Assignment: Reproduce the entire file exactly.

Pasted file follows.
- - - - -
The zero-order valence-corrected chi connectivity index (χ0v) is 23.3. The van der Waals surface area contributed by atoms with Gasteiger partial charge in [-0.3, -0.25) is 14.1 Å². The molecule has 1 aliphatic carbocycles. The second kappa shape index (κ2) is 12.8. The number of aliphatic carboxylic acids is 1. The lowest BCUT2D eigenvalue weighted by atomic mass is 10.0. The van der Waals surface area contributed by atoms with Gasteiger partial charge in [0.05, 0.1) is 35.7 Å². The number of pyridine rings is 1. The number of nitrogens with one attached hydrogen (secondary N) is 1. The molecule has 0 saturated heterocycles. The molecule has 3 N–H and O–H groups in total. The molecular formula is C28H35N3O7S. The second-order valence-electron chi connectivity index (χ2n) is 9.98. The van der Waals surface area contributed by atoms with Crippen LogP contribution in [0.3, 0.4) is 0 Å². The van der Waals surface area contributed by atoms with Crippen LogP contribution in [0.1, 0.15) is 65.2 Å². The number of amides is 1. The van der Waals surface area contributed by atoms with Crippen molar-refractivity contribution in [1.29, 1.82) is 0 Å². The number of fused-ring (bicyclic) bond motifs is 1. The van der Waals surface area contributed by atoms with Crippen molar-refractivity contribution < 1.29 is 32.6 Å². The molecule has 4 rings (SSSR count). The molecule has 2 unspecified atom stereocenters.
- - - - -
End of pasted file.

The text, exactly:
The zero-order valence-corrected chi connectivity index (χ0v) is 23.3. The van der Waals surface area contributed by atoms with Gasteiger partial charge in [-0.3, -0.25) is 14.1 Å². The molecule has 1 aliphatic carbocycles. The second kappa shape index (κ2) is 12.8. The number of aliphatic carboxylic acids is 1. The lowest BCUT2D eigenvalue weighted by atomic mass is 10.0. The van der Waals surface area contributed by atoms with Gasteiger partial charge in [0.05, 0.1) is 35.7 Å². The number of pyridine rings is 1. The number of nitrogens with one attached hydrogen (secondary N) is 1. The molecule has 0 saturated heterocycles. The molecule has 3 N–H and O–H groups in total. The molecular formula is C28H35N3O7S. The second-order valence-electron chi connectivity index (χ2n) is 9.98. The van der Waals surface area contributed by atoms with Crippen LogP contribution in [0.3, 0.4) is 0 Å². The van der Waals surface area contributed by atoms with Crippen LogP contribution in [0.1, 0.15) is 65.2 Å². The number of amides is 1. The van der Waals surface area contributed by atoms with Crippen molar-refractivity contribution in [1.29, 1.82) is 0 Å². The number of fused-ring (bicyclic) bond motifs is 1. The van der Waals surface area contributed by atoms with Crippen molar-refractivity contribution < 1.29 is 32.6 Å². The molecule has 4 rings (SSSR count). The molecule has 2 unspecified atom stereocenters.